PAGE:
By Raymund Besa – JD1 and Nichole Lavides – JD1
On September 11, 2001, Al Qaeda terror group members hijacked four airplanes and carried out suicide attacks against the United States. Two of the planes were flown into the twin towers of the World Trade Center in New York City, a third plane hit the Pentagon in Arlington, Virginia, and the fourth plane failed to reach the intended target, the US Capitol, and crashed in a field in rural Pennsylvania. A total of 2,996 American lives were lost during that tragic day. The event triggered the commencement of the so-called “Global War on Terror”. The 9/11 attacks will forever remain as the greatest eye opener of modern history, that even the United States which has the strongest and most advance military in human history was attacked in their own soil, and brought to their knees by 19 Al Qaeda terrorists. Since September 11, 2001, more than 140 governments around the world have passed counterterrorism legislation or amended existing counterterrorism laws.
The Anti-Terror Act of 2020 is the Philippines’ own counterterrorism measure, it is considered as an upgraded and more comprehensive version of the Human Security Act of 2007. Though it was met with much controversy and outrage from government critics, the havoc and trauma caused by the Marawi siege was enough justification for congress to counter the cloak-and-dagger nature of terrorism. The five-month long Marawi Siege exposed the gaps and lapses of the Human Security Act of 2007; on 30 May 2020, the House Committee on Public Order and Safety, and the Committee on National Defense and Security submitted House Bill 6785 with the intention of repealing and amending the Human Security Act of 2007. In the 2019 Global Terrorism index, the Philippines is ranked as the Ninth country most negatively impacted by terrorism. The rampancy of acts of terror, as well as the Philippines’ international commitments which necessitates the passage of this law as crucial and critical to our peace and order situation.
With the Philippines carrying on its shoulders the longest continuous armed insurgency currently existing in the world, terrorism have proven itself to be very difficult to expose and uncover, and much more to prosecute. For more than 60 years now, whether in Luzon, Visayas, or Mindanao, our country has been constantly reeling from the threats of communist NPA terrorists, and radical Islamist terrorists. The threat of terrorism is a very real problem which could happen anytime for millions of Filipinos. Indeed, terrorists in the Philippines doesn’t know any time or place, and chooses no victim.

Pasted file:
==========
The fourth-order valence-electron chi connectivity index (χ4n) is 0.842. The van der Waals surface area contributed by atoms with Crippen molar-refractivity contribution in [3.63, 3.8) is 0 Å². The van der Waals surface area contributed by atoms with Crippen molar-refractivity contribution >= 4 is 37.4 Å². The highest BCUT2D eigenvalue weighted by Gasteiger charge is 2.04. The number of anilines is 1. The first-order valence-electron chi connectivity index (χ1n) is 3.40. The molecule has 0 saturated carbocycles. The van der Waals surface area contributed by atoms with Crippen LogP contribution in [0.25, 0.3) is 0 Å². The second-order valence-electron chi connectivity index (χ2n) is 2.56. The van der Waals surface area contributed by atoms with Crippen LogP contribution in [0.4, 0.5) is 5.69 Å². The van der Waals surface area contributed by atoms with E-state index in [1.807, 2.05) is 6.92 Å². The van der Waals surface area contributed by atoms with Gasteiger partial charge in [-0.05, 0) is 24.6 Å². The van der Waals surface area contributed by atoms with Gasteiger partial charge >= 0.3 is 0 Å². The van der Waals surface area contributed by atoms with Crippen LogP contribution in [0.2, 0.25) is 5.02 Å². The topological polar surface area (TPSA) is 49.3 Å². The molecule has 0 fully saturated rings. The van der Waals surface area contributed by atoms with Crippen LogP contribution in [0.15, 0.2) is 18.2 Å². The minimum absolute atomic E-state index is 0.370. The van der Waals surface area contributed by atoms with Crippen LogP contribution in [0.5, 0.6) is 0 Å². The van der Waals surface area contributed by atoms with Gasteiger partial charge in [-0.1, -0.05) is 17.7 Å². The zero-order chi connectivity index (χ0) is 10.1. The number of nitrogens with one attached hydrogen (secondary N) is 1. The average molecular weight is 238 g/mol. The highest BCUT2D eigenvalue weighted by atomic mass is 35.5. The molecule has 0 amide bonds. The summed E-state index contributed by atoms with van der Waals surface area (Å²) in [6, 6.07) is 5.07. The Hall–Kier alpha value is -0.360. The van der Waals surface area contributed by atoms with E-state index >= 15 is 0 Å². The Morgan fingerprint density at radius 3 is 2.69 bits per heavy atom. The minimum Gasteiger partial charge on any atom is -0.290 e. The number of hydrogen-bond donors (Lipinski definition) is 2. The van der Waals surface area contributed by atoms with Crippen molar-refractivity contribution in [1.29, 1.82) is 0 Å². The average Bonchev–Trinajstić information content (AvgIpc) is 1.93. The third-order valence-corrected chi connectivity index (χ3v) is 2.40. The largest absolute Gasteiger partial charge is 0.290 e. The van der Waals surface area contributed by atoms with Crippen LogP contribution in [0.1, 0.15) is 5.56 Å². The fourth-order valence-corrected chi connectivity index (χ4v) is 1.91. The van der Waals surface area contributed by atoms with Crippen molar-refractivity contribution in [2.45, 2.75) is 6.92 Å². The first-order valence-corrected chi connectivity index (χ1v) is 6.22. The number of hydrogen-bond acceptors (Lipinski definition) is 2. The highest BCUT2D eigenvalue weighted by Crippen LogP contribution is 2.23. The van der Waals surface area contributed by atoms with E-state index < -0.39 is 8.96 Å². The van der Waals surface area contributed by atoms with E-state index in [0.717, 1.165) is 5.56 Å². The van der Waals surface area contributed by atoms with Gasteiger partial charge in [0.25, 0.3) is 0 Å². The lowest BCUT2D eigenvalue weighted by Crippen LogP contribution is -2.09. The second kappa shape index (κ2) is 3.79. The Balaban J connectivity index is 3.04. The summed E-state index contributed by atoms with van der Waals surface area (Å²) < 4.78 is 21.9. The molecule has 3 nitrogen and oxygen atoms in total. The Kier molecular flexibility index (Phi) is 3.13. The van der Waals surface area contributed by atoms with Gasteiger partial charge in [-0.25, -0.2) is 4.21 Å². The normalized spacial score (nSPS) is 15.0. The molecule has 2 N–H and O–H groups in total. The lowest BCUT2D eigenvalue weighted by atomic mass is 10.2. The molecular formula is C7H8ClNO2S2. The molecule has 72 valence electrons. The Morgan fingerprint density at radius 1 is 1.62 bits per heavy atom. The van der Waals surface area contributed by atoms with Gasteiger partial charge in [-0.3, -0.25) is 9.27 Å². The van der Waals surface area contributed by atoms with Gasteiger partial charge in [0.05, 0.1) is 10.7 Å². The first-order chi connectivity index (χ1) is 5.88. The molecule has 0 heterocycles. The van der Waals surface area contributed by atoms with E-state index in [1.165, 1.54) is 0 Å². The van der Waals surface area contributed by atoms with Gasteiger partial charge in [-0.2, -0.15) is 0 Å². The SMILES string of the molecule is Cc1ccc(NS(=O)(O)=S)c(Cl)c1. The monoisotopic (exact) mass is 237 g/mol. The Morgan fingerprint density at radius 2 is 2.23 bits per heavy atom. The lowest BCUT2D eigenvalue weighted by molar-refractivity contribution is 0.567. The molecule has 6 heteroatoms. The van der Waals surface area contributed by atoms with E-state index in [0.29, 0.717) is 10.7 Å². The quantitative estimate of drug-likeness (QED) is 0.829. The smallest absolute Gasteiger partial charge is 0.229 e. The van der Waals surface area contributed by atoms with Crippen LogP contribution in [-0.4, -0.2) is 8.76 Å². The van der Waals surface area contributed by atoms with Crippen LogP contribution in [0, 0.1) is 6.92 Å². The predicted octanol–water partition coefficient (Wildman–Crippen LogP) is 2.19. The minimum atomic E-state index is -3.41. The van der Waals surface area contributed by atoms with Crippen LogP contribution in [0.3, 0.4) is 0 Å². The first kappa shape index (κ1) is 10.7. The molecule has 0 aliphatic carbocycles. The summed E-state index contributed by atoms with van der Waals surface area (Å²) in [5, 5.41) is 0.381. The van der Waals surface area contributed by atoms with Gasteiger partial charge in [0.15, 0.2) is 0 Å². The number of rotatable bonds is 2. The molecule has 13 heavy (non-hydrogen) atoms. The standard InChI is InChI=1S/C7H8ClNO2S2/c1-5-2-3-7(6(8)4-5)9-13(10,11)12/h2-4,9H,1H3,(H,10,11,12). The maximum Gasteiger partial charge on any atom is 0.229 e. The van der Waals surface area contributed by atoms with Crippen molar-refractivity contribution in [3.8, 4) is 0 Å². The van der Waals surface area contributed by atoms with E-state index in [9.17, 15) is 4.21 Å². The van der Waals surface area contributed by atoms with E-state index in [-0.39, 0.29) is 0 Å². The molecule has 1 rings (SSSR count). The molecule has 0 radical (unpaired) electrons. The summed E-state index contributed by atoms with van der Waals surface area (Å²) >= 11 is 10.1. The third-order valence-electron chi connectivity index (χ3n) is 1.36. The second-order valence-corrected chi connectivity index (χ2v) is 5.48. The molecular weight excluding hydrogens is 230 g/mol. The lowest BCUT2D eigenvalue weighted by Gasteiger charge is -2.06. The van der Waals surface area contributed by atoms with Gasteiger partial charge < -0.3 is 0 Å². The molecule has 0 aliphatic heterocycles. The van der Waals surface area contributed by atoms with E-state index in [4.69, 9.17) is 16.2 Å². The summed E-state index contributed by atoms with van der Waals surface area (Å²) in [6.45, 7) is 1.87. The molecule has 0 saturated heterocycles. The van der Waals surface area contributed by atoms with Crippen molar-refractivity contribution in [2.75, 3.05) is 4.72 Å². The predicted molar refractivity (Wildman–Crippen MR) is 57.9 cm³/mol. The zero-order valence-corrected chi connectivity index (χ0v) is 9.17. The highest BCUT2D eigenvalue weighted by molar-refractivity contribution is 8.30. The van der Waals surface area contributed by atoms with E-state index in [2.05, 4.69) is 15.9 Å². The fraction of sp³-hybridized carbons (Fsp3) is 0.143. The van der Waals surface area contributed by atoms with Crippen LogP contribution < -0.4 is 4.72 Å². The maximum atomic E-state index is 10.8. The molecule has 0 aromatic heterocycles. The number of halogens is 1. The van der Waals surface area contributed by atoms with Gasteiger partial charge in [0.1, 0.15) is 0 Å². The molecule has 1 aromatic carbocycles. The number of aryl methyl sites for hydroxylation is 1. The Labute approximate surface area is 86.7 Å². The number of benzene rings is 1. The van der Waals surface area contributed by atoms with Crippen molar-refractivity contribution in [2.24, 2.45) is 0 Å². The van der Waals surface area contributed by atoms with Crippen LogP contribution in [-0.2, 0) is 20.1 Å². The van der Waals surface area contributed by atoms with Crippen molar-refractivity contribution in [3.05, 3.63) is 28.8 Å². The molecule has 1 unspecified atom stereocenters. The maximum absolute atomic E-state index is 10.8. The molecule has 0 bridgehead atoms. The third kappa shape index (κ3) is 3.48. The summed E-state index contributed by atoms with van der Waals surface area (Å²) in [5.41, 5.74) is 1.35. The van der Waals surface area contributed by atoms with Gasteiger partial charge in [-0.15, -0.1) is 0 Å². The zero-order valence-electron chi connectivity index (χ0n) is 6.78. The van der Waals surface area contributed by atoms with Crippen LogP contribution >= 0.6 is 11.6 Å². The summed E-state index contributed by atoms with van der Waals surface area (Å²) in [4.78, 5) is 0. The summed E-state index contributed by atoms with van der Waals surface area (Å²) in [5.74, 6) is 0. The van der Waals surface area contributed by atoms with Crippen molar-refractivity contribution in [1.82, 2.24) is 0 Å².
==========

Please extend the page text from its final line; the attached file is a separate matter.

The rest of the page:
In June 26, 2019, an Abu Sayyaf terrorist carried out a suicide bombing attack in Indanan, Sulu. The perpetrator was later identified as Norman Lasuca, a Filipino. Unlike the the two past cases of suicide bombing which involved foreign nationals with the cooperation of the local Abu Sayyaf Group, the Indanan bombing is believed to be a wholly local operation, and Norman Lasuca is placed on record as the first Filipino suicide bomber.
What is terrorism according to the Anti-Terror Act of 2020?
Under the new law, Terrorism as committed by any person who, within or outside the Philippines, regardless of the stage of executions:
1. Engages in any acts intended to cause death or serious bodily harm to any person, or endangers a person’s life;
2. Engages in acts intended to cause extensive damage or destruction to a government or public facility, public place or private property;
3. Engages in acts intended to cause extensive interference with, damage or destruction to critical infrastructure;
4. Develops, manufactures, possesses, acquires, transports, supplies or uses weapons, explosives or of biological, nuclear, radiological or chemical weapons; and